However, other scientists have a different take of the situation. Anthropologist, Thomas Homer-Dixon, maintains that not only does this rapid population problem cause stress on people and their environments, but also it sets the stage for some of the most violent inter-group conflict and warfare present today. He predicts that by the year 2025, the planet’s human population will reach just over eight billion. Consequentially, the total production of goods and services traded in markets around the planet will triple in dollars. As a result of these two trends, vital renewable resources such as soil, water, forests and fish will be exhausted. Homer-Dixon goes on to assert that such environmental scarcity is a significant contributor to many of the very violent conflicts erupting in the developing world. “Moreover, these conflicts may be the early signs of an upsurge of violence in the coming decades- especially in poor countries- that is caused or aggravated by environmental change.” (Dixon, 342)

         Most of the hypothesized connections between inter-group conflict and environmental scarcity as a result of population growth posed by experts have focused mainly on the demographic pressure that results when there are too many people and too few resources. Not only does global environmental damage increase the gap between rich and poor within a geographical area, but it strains the connections between rich and poor countries over disparities in international trade agreements. Namely, frustration arises when the poorer countries do not agree on the global environmental standards put forward by the richer countries because they feel they are being penalized for the pollution caused by the richer countries in the past.

Homer-Dixon asserts, “Environmental change could in time cause a slow deepening of poverty in poor countries, which might open bitter divisions between classes and ethnic groups, corrode democratic institutions and spawn revolutions and insurgencies” (Dixon, 343)

The research conducted by Homer-Dixon and his team suggests that violence arising from environmental scarcity doesn’t generally follow the age-old trend of conflicts over scarce resources; where one country or group attempts to seize the resources of another. Rather, the global problem more from the disregard by certain groups for global resources held in common by all that inhabit the planet, such as the ozone layer, further asserts that “the social effects of environmental scarcity are often insidious, such as slow population displacement and economic disruption , that can in turn lead to clashes between ethnic groups and social rebellion. But while these types of conflict may not be as conspicuous or dramatic as wars between countries over scarce resources, they may have critical implications for the security interests of rich and poor nations alike.” (343)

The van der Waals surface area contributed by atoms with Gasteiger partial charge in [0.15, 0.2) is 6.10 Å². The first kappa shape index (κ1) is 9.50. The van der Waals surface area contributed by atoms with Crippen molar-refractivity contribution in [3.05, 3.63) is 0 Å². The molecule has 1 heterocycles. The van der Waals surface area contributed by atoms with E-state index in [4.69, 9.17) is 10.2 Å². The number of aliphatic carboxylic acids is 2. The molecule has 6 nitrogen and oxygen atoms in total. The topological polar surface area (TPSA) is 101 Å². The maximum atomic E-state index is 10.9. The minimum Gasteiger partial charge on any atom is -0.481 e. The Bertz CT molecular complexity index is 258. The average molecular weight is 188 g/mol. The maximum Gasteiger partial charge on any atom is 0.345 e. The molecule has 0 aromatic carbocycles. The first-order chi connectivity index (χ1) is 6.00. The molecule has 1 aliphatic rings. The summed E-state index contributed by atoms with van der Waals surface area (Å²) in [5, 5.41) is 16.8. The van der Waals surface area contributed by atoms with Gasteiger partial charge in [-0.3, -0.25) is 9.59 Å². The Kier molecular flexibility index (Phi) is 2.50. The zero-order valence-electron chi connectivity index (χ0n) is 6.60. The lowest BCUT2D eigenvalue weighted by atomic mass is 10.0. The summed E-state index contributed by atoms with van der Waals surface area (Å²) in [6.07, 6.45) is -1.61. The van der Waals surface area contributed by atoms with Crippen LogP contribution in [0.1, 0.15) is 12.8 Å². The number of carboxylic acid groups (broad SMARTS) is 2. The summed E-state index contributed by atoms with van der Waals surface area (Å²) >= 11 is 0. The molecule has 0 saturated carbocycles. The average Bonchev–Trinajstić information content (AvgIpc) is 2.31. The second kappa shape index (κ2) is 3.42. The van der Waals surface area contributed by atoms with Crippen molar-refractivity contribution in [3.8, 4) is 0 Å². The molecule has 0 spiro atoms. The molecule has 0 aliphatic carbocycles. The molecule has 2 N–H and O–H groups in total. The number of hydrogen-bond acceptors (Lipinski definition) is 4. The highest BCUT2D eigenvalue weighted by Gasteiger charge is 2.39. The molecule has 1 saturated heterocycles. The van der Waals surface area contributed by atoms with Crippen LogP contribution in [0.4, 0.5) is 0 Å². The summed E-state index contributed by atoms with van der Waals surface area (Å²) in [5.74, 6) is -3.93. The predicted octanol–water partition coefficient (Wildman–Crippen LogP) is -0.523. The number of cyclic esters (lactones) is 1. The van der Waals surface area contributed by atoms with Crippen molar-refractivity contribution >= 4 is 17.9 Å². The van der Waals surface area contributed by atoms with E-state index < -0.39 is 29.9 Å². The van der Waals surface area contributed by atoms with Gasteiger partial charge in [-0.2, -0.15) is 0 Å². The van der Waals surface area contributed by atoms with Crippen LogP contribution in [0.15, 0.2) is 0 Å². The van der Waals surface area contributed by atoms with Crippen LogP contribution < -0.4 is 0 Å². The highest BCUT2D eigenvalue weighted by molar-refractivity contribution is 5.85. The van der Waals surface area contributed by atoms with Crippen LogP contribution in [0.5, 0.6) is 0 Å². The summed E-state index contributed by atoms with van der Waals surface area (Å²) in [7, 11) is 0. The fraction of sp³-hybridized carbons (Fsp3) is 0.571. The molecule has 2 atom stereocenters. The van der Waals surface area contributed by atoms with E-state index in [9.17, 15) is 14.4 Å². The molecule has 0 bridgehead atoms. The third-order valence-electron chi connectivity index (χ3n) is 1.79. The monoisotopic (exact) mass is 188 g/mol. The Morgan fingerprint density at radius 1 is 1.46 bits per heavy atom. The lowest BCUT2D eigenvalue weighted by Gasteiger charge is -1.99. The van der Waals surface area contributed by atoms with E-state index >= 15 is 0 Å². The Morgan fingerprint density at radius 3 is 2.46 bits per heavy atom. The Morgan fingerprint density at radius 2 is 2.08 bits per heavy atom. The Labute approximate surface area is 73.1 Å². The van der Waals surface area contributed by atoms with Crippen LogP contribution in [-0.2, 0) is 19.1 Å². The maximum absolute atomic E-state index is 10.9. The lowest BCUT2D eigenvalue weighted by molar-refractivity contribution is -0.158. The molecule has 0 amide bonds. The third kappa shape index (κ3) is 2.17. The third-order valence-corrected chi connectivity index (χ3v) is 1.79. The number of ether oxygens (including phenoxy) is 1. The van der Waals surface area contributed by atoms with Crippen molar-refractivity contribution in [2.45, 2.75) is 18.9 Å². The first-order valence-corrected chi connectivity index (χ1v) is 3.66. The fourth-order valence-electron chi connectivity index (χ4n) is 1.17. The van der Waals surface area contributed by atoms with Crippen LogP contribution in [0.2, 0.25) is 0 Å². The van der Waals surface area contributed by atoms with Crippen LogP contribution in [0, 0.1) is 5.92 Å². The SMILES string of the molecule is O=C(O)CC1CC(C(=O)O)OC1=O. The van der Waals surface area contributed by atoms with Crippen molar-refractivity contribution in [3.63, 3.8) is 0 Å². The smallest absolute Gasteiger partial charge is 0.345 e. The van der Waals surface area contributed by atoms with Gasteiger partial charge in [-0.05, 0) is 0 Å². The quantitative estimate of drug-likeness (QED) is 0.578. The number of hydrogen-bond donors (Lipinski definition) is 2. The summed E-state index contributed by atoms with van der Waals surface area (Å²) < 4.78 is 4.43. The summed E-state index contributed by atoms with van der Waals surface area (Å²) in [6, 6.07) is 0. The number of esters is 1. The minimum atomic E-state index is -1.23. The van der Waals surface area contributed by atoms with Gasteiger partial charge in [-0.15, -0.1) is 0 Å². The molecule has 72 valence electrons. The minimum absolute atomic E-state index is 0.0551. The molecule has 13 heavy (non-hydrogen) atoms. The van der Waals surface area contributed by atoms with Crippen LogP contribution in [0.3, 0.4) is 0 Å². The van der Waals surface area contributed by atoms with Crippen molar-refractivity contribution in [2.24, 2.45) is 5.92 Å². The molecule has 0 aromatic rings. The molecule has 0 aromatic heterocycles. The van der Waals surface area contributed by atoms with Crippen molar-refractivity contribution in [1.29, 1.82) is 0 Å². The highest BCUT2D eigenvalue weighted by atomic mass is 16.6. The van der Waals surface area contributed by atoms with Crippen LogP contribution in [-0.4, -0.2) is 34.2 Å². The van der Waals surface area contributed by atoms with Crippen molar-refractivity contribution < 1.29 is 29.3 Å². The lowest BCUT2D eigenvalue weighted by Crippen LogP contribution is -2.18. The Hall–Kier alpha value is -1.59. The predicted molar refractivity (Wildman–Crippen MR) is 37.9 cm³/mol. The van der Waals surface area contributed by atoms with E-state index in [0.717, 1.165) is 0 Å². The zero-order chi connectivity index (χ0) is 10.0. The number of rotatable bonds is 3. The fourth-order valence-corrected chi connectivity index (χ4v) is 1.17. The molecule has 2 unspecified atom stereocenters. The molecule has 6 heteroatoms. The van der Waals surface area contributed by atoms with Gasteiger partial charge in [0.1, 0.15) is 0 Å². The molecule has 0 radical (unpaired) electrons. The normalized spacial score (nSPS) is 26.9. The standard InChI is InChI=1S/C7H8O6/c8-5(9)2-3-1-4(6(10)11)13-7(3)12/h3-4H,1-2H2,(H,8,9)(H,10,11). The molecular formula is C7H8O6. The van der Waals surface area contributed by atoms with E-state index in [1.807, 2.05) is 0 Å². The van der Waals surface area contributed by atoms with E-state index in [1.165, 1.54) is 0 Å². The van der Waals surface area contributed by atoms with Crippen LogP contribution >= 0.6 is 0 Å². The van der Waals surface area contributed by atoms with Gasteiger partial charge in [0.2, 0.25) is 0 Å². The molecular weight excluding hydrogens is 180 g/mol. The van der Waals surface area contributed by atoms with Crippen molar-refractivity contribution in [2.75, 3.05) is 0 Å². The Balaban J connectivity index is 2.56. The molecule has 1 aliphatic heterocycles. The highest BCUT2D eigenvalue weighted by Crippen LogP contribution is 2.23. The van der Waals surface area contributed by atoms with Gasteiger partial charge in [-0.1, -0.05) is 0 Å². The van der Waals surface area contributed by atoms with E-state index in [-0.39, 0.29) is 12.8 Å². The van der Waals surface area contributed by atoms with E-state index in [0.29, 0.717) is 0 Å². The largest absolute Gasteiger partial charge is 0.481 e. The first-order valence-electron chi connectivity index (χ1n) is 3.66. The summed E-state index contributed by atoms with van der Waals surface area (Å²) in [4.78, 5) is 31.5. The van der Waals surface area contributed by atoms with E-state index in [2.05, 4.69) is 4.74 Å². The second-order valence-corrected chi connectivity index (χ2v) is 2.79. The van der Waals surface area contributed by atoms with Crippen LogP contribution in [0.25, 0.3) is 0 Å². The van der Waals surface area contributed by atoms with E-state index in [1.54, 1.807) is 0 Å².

Often, the type of conflict that breeds from environmental scarcity is one that results from large-scale migration of populations in search of better work or food. Often, migration resulting from a drop in food output into the cities may further reduce food production by causing a shortage in agricultural  labor. Furthermore, a similar mechanism is in effect when the economic decline that results from such a migration leads to the further migration of people of wealth and education, which in turn leads to a general weakening in institutions of health and economic management. In addition, environmental decline often weakens the very fabric of social institutions, organizations, rules customs and habitual behavior. This in turn corrodes the confidence of the people in a greater national purpose. Consequentially, “mass migrations of people into a new region will drive down wages, shift relations between workers, peasants, and land owners, and upset the long standing balance of economic and political power among ethnic groups” (350, Dixon). Additionally, the tension caused between groups in a situation of environmental scarcity often escalates as a result of the naturally weakened state of health among the people in such areas. Often, such poverty drives people to radical measures.

Of course, scarcity conflicts such as we assume might take, often still do. These stem primarily from the fact that the resources available to humanity are fixed, while our desires aren’t. Such conflicts will probably arise over three types of resources in particular: river water, prime fisheries, and good cropland. Some examples where problems such as these have arisen were: the disagreement between Turkey and Syria over the Aswan High Damn in 1989, the conflicts precipitating from the situation in India where massive migrations to fertile Bangladesh exist, or the dispute over the Senegal river basin between Mauritania and Senegal.

We cannot forget, however, that human endeavors have been somewhat successful in synthesizing resources for ourselves. Dolan reminds us that,“No less significantly, advances in agricultural and industrial technology have effectively increased the size of the globe over the last two centuries, in terms of the maximum population which it will support.”  (Dolan 58) We must, however, be skeptical of a quick tech-fix. Although humans are undoubtedly clever enough to devise a plan that may maximize the number of resources available for certain people, we must be careful because such innovative planning may only increase the amount of resources available to the rich in the world and in turn, consign the poor. Homer-Dixon points out, “the property rights that affect resource distribution often change as a result of large scale development projects or the introduction of new technologies that alter the relative value of resources”. (Dixon, 346)

As it stands now, it is clear that nothing but a heightened awareness of the delicate balance between population growth and environmental resources, technology and global environmental efforts. In addition, what developmental efforts or initiatives that we do enact must take into careful consideration how sustainable they will be for both the people and the natural environment. Namely, the International Monetary Fund and the World Bank must take care to make decisions that best reflect the long-term interests of the people and the ecosystems. Furthermore, it should be suggested that any policy decisions that affect the surrounding environment, should be made on a regional or ecosystem basis, rather than along national lines. If we want to insure our human population and our natural environment against the fate that we have currently instituted for them, then we must do nothing short of creating more sustainable and carefully meditated policies. At present, the global community is connected like never before. If we can maximize this connection by adopting policy compatible with those ecological and demographic areas it might affect, than we might work together to solve the greatest crisis that we will ever encounter.

 

References:

 

Southwick, Charles H., Ch. 15 from "Global Ecology in Human Perspective" Oxford Univ. Press, 1996, pp. 159-182.

 

Dolan, Edwin G., Ch. 5 from "TANSTAAFL: The Economic Strategy for Environmental Crisis" 1974, pp. 55-72.

 

Klare, Michael T. and Ghandrani, Yogesh; chapter 17 from World Security: Challenges for a New Century. Bedford/ St. Martin’s. NY.1998. Article by Thomas Homer-Dixon.